His Excellency Archbishop of Malta Monsignor Paul Cremona, O.P. Christmas Message
PREPARE THE WAY OF THE LORD
Excellency The Lord Archbishop of Malta
Monsignor Paul Cremona, O.P.
His Excellency Monsignor Paul Cremona, O.P. - Archbishop of Malta
CHRISTMAS MESSAGE 2012
European Union has designated 2013 as the Year of the Citizen. The aim is
for all Europeans to acknowledge their rights as European citizens, in order
that, in a spirit of democracy, any decisions they may take during their
lifetime will be for their benefit and that of others. It is for this
reason that I am here at MCAST, surrounded by young people who are undertaking
their studies at this institution – for these are the citizens of tomorrow.
As we can see from the account of the birth of Baby Jesus –
the Christmas narrative – democracy was not practiced in the days of Jesus.
Baby Jesus was born at the time when a census was called by Ceasar Augustus for
the land of Judah. According to the edict of the census, all those who
lived in Judah were duty bound to register their name in the city of their
birth. Joseph and Mary, who lived in Nazareth, had to travel to
Bethlehem, since Joseph descended from the line of David, who hailed from
Bethlehem. We all know that this caused great pains for the family, since
travel at the time was an arduous task and besides, Mary was about to give
birth. In order to fulfill their duty as citizens, Mary and Joseph had to
endure a lot of difficulties.
We ask ourselves: Did Joseph and Mary stand to gain
anything in return for enduring so much trouble in order to fulfill their duty?
It seems as if they had nothing to gain since the political situation at their
time was wrought with problems. Their land was occupied by the Romans and
those who were not Roman citizens were taken advantage of since they were heavily
taxed. Like Joseph and Mary, the local people were considered to be
second-class citizens who had many duties to fufill but few rights to
enjoy. This constituted a great injustice, so much so, that the Jews who
lived at the time of Jesus were eager to be freed from Roman rule. There
were those who thought that Jesus would liberate them from the domination of
Rome. Indeed, Jesus lived in a very undemocratic environment and the
people’s rights were not respected.
Democracy depends upon a balance between rights and duties.
In the absence of this balance, there is bound to be suffering, because the
citizens would not be afforded a fair deal. One’s citizenship should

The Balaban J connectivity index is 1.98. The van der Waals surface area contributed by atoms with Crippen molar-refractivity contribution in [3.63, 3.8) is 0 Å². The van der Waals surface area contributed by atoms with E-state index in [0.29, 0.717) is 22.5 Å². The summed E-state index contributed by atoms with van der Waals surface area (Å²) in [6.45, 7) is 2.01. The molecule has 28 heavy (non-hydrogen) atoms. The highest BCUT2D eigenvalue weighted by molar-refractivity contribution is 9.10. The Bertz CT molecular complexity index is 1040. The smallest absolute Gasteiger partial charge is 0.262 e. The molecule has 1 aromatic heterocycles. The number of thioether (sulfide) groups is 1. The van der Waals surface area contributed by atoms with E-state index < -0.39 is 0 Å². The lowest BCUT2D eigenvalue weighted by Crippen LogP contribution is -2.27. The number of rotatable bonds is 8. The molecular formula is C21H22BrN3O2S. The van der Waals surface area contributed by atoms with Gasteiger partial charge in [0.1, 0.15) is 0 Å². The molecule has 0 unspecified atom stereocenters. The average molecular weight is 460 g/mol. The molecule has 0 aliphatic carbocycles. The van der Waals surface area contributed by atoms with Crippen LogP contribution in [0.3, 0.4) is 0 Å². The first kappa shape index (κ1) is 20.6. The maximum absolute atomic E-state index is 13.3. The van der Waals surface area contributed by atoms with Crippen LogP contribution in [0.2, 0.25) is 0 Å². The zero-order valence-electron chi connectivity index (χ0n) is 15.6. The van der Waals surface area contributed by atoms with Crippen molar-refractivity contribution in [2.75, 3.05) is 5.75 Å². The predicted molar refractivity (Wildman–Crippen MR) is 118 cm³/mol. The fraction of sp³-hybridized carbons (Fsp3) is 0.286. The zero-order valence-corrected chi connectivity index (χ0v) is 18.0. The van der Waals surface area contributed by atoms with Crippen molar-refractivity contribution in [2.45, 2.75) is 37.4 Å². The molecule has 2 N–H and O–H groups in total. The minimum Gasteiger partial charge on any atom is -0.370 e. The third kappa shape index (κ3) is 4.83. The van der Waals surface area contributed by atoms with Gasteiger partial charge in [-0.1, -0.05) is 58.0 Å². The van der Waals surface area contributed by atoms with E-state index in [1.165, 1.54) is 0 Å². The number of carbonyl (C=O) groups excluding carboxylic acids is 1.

ensure that one does not suffer. Citizens should be safeguarded from any form
of injustice that causes suffering. If, in spite of the fact that
you are a citizen, you are suffering, by being deprived from access to
education and health services, or you endure some form of injustice, then your
citizenship is not worth much.
Thank God, in our country and in Europe, the situation is
not so, because we enjoy democracy. In our case, it could well be that
the citizens expect too much from their country, or from the European Union,
without contributing enough towards the strengthening of democracy which seeks
the common good.
Leaders should do their utmost to ensure that any benefits
emanating from their country and the European Union are available to one and all,
and that nobody is marginalized for any reason whatsoever. Any form of
discrimination should be abolished. In an ideal situation, every citizen
will have enough of everything in order that people can uphold the dignity they
possess, which is inherent as children of God, and redeemed by Jesus
Christ. By taking on a human form, Jesus elevated the dignity of mankind
and in so doing, he communicated a message which demands due attention.
God showed preference towards the marginalized; when the birth of Jesus was
announced, it was the shepherds – those who lay on the periferies of society
- who first received this news.
For their part, all citizens are to offer their
contribution in order that society can achieve its objective in sharing the
common good among all citizens. Jesus taught us how to do this: his
principal message to us is to love one another and serve one another in
concrete ways. He gave us a prime example by becoming human and by giving
up his life for us. The good citizen is the one who does not only look
after his own interests in such a way that he is always on the look-out for
what benefits he can gain from the State; he is to ensure that others enjoy
these benefits also. Even more so, if he realizes that his
fellow-citizens are not being treated with dignity, then he should stand up for
them. Besides fulfilling his duty, the good citizen looks after his
country and contributes towards its livelihood by paying taxes justly and
offering voluntary service for the benefit of others.
I encourage the youths present, and all the people of Malta
and Gozo to be good citizens. One of the duties of the Christian is to be
a good citizen. I urge you, first and foremost to be good
am convinced that if you are good Christians, it follows that you will be good
citizens, since the Gospel presents to us those values which we need in order
to form part of society and create a democratic environment where the rights of
all citizens will be safe-guarded.
I wish you all a Happy Christmas and New Year, and I impart
upon you my blessings.